The concept of amor fati has been linked to Epictetus. It has also been linked to the writings of Marcus Aurelius, who did not himself use the words (he wrote in Greek, not Latin).
The phrase is used repeatedly in Friedrich Nietzsche's writings and is representative of the general outlook on life that he articulates in section 276 of The Gay Science:
I want to learn more and more to see as beautiful what is necessary in things; then I shall be one of those who make things beautiful. Amor fati: let that be my love henceforth! I do not want to wage war against what is ugly. I do not want to accuse; I do not even want to accuse those who accuse. Looking away shall be my only negation. And all in all and on the whole: some day I wish to be only a Yes-sayer.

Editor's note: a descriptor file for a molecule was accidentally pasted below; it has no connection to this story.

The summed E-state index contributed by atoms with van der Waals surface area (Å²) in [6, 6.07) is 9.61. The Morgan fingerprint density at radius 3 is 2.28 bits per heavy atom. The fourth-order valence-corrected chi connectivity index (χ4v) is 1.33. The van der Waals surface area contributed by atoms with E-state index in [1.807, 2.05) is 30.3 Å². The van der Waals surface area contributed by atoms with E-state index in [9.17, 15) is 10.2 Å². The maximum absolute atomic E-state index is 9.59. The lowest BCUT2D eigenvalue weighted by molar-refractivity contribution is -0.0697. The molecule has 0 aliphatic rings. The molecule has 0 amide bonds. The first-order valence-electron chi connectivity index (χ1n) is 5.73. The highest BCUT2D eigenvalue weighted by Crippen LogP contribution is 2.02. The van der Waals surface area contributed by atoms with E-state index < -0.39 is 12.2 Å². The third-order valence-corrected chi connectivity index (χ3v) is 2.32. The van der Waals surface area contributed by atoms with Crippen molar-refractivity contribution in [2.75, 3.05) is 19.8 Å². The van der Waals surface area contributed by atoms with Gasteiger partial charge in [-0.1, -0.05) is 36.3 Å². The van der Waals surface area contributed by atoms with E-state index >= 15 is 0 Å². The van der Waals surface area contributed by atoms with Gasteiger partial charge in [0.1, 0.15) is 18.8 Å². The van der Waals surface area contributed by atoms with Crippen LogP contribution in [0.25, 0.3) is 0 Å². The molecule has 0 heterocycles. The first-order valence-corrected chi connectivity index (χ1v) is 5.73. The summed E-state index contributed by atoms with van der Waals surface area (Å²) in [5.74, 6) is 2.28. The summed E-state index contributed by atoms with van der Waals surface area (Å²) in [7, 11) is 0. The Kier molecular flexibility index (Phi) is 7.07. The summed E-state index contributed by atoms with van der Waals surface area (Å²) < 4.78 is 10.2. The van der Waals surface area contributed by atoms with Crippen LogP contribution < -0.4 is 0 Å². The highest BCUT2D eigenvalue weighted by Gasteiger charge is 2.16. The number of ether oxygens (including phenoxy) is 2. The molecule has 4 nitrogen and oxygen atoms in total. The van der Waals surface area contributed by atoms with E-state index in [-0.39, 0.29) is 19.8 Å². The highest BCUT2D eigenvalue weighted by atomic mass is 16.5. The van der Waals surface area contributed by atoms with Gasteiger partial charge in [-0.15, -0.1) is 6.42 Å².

It is important to note that Nietzsche in this context refers to the "Yes-sayer", not in a political or social sense, but as a person who is capable of uncompromising acceptance of reality per se.
Quotation from "Why I Am So Clever" in Ecce Homo, section 10:
My formula for greatness in a human being is amor fati: that one wants nothing to be different, not forward, not backward, not in all eternity. Not merely bear what is necessary, still less conceal it—all idealism is mendacity in the face of what is necessary—but love it.